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Old 03-19-2017, 05:14 PM   #1
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Just bought a bus!

Hey everybody! My girlfriend and I just picked up our 2000 Carpenter International! We are so excited to get started, but we have A LOT of questions. There's so much good information already out there, but if I have other questions should I just start a new thread about our build? Or just continue on this post?
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Old 03-19-2017, 05:24 PM   #2
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Either way- Welcome.
Whats up with your bus?
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Old 03-19-2017, 05:33 PM   #3
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Well, we just drove it to it's temporary home and have just taken measurements, photos, etc., but our first concern is this suspicious substance on the floor near the back. My girlfriend thought it was salt because we picked it up when it was snowing and may have tracked some in, but I'm worried it's battery acid.... any idea?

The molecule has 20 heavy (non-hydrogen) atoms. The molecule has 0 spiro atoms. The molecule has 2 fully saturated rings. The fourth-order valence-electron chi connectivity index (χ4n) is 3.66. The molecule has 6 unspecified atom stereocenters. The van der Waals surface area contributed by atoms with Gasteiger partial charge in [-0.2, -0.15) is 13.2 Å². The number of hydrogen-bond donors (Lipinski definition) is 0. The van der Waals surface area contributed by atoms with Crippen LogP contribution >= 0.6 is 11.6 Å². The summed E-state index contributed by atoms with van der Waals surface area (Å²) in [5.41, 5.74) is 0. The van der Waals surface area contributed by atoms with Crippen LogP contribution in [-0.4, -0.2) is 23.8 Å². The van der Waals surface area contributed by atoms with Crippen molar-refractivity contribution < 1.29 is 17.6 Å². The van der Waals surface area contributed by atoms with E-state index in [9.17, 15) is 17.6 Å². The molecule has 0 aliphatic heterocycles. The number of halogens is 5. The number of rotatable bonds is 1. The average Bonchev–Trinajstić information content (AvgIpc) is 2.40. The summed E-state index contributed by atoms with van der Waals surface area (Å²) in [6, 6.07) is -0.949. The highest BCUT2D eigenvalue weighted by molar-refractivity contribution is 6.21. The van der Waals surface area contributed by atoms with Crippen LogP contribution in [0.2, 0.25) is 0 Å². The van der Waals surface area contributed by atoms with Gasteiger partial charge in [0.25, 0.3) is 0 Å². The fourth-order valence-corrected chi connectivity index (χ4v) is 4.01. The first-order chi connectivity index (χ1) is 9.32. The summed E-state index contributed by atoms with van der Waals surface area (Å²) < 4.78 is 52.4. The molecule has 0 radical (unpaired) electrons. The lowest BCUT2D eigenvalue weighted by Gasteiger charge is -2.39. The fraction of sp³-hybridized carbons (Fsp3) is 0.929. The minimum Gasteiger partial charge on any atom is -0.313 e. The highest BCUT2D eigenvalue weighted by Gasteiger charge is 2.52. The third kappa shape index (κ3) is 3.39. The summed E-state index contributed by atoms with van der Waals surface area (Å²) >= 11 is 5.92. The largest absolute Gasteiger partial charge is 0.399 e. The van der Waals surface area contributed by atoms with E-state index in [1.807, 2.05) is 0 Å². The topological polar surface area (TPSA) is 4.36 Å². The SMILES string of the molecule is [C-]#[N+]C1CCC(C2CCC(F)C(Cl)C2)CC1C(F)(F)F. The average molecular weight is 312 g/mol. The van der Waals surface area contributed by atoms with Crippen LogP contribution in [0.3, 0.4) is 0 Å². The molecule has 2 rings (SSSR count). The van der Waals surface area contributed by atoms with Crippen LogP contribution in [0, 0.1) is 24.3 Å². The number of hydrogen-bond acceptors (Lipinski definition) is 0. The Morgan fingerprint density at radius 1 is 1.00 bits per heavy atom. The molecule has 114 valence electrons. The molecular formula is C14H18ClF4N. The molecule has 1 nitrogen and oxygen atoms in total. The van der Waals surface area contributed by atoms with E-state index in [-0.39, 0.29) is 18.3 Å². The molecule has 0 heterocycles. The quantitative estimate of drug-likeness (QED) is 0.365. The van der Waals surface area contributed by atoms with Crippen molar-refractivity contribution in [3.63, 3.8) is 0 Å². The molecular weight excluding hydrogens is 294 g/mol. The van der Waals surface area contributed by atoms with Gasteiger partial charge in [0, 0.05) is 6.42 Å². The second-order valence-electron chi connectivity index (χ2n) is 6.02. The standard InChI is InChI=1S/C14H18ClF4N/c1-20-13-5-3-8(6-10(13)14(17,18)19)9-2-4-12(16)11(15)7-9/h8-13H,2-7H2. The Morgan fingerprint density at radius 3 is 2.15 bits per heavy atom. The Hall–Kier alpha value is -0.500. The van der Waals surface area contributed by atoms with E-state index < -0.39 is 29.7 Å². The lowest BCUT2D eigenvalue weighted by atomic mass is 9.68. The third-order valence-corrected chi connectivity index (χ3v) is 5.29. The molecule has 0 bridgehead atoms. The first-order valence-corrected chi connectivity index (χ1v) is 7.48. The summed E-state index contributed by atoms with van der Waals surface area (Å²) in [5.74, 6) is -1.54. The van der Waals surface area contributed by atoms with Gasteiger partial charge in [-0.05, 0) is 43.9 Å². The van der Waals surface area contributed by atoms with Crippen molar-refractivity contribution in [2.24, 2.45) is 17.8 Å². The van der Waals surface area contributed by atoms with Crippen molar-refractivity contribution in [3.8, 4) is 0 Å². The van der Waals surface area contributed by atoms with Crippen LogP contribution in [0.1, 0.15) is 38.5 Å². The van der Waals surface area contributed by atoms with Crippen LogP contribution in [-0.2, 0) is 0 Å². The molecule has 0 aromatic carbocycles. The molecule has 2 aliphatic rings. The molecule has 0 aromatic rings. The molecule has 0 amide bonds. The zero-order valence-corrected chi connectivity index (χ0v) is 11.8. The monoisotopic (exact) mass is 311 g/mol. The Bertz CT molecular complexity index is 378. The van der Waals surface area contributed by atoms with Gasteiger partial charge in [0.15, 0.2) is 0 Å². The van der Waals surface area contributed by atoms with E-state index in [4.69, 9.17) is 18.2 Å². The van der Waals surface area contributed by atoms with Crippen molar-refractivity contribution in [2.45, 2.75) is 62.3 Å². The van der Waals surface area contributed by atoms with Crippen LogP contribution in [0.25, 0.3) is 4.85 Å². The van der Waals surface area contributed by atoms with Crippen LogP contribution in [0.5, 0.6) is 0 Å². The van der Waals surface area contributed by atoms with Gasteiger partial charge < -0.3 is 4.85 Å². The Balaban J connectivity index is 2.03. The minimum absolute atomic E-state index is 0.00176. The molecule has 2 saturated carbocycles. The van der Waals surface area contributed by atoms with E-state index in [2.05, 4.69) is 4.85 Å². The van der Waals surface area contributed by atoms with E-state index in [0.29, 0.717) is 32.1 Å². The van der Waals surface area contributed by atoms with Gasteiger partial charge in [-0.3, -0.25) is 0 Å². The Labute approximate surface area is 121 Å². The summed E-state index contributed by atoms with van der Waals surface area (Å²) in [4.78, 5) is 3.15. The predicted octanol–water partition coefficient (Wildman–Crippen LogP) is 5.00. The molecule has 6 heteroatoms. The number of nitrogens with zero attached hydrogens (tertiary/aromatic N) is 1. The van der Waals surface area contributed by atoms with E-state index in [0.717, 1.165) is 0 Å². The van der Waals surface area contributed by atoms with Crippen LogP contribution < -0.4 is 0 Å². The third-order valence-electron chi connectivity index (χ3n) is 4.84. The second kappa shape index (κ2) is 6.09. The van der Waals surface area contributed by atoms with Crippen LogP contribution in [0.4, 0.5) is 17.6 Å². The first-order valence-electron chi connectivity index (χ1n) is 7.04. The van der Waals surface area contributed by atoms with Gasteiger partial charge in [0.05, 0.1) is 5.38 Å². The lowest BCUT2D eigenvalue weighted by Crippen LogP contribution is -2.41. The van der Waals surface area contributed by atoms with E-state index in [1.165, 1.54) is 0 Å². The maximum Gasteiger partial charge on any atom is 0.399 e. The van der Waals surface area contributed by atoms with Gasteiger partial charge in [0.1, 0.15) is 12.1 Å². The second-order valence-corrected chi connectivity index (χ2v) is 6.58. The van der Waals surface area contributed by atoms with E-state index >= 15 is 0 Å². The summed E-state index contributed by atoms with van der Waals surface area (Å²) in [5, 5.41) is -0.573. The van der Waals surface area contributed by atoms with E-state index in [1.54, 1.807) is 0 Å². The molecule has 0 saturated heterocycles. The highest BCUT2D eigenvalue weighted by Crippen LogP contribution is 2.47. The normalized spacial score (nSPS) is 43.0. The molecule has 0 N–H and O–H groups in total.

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Old 03-19-2017, 05:36 PM   #4
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I live in FL, so I've never even seen road salt. Sorry.
Either way- just clean it out and carry on!
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Old 03-19-2017, 05:39 PM   #5
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Well, we just drove it to it's temporary home and have just taken measurements, photos, etc., but our first concern is this suspicious substance on the floor near the back. My girlfriend thought it was salt because we picked it up when it was snowing and may have tracked some in, but I'm worried it's battery acid.... any idea?